2.1.10 also includes a number of small additions. It is now possible to use --default-key multiple times and GnuPG will use the last key that is available for signing (this is good when using a configuration file shared among multiple hosts). --encrypt-to-default-key will causes all messages to also be encrypted to the key specified in --default-key. --unwrap will strip an OpenPGP message of its encryption layer (and everyone thing outside of it). Since most messages are signed and then encrypted, this preserves the signature (unlike --decrypt). --only-sign-text-ids causes --sign to not sign photo IDs.

In 2.1.10, Neal added code to detect ambiguous key specifications. This code proved to be incomplete and has since been removed from git. Given that it will take some time to ensure that the code is stable, this feature will return in 2.3.x. (2.2 is planned for the beginning of 2016.)

2.1.10 also includes a number of bug fixes for dirmngr. In particular, there was a bug that prevented fetching a large number of keys over TLS streams.

Both 2.1.10 and 1.4.20 include support for the new --weak-digest option, which can be used to explicitly mark a digest as deprecated. (You should consider doing this for SHA-1, which is no longer considered safe.)

Andre published version 2.3.0 of gpg2win. He's also been working on GpgOL (a GnuPG plug-in for Outlook). The latest test version includes support for sending PGP/MIME mails. If you are interested in helping to test it, read the wiki and follow the gpg4win-devel mailing list for details.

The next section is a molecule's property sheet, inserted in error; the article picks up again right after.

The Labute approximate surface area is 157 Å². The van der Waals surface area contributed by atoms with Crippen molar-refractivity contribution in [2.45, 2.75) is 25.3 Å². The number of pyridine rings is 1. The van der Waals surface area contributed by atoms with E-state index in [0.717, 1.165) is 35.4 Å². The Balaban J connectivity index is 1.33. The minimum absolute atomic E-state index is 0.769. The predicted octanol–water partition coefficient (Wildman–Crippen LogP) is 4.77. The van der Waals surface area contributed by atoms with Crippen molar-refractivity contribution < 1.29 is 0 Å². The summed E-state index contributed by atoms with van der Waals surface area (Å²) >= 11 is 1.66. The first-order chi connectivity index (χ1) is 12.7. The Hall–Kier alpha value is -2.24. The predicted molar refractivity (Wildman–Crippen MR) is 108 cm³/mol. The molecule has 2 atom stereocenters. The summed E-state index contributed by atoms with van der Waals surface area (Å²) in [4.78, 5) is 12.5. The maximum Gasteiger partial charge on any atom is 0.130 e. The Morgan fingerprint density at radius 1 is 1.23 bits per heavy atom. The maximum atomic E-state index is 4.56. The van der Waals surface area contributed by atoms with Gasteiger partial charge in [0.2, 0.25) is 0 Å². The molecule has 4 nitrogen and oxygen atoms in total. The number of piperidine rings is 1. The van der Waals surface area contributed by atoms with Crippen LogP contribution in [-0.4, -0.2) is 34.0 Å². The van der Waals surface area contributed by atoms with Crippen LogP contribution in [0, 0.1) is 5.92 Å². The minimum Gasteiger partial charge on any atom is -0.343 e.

Jussi has continued his work on libgcrypt. He recently added a variable length output interface for the digest API, which was needed for new SHAKE algorithms. He has also worked on some new optimizations for the hash-algorithms; fine-tuned existing SHA-3/SHAKE and Tiger implementations and added an ARMv7/NEON implementation of SHA-3/SHAKE.

Niibe fixed an important long standing bug in scdaemon whereby users cannot access their smartcard after reinsertion. Another minor bug that he fixed is that the removal of smartcards was not always correctly detected. These bugs are fixed in 2.1.10 and will be backported to 2.0.x.

Niibe also did a major change in libgcrypt for Curve25519, which changes the point format of the curve by adding the 0x40 prefix (this is the same as Ed25519). New private keys and encrypted messages created with the new libgcrypt will always have the prefix 0x40. Any users of Curve25519 encryption should update their libgcrypt. Existing keys should continue to be handled correctly.